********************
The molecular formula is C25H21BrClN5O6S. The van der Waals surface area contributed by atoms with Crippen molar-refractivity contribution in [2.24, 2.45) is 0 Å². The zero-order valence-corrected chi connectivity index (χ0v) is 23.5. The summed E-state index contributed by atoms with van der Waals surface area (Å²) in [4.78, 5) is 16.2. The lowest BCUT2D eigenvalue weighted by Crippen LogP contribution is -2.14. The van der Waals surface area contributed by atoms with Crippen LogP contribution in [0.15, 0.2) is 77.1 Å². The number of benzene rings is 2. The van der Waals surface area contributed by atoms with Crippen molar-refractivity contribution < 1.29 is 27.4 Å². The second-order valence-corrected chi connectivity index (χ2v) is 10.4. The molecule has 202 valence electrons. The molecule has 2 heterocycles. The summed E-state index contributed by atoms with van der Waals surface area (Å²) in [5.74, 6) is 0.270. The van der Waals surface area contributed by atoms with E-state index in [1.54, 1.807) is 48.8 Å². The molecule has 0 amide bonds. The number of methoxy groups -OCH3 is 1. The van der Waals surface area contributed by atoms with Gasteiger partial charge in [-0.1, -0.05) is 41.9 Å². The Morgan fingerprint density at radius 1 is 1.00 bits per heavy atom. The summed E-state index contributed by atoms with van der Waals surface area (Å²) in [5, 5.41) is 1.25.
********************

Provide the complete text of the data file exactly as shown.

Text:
The molecular formula is C25H21BrClN5O6S. The van der Waals surface area contributed by atoms with Crippen molar-refractivity contribution in [2.24, 2.45) is 0 Å². The zero-order valence-corrected chi connectivity index (χ0v) is 23.5. The summed E-state index contributed by atoms with van der Waals surface area (Å²) in [4.78, 5) is 16.2. The lowest BCUT2D eigenvalue weighted by Crippen LogP contribution is -2.14. The van der Waals surface area contributed by atoms with Crippen LogP contribution in [0.15, 0.2) is 77.1 Å². The number of benzene rings is 2. The van der Waals surface area contributed by atoms with Crippen molar-refractivity contribution < 1.29 is 27.4 Å². The second-order valence-corrected chi connectivity index (χ2v) is 10.4. The molecule has 202 valence electrons. The molecule has 2 heterocycles. The summed E-state index contributed by atoms with van der Waals surface area (Å²) in [5.74, 6) is 0.270. The van der Waals surface area contributed by atoms with E-state index in [1.54, 1.807) is 48.8 Å². The molecule has 0 amide bonds. The number of methoxy groups -OCH3 is 1. The van der Waals surface area contributed by atoms with Gasteiger partial charge in [-0.1, -0.05) is 41.9 Å². The Morgan fingerprint density at radius 1 is 1.00 bits per heavy atom. The summed E-state index contributed by atoms with van der Waals surface area (Å²) in [5, 5.41) is 1.25.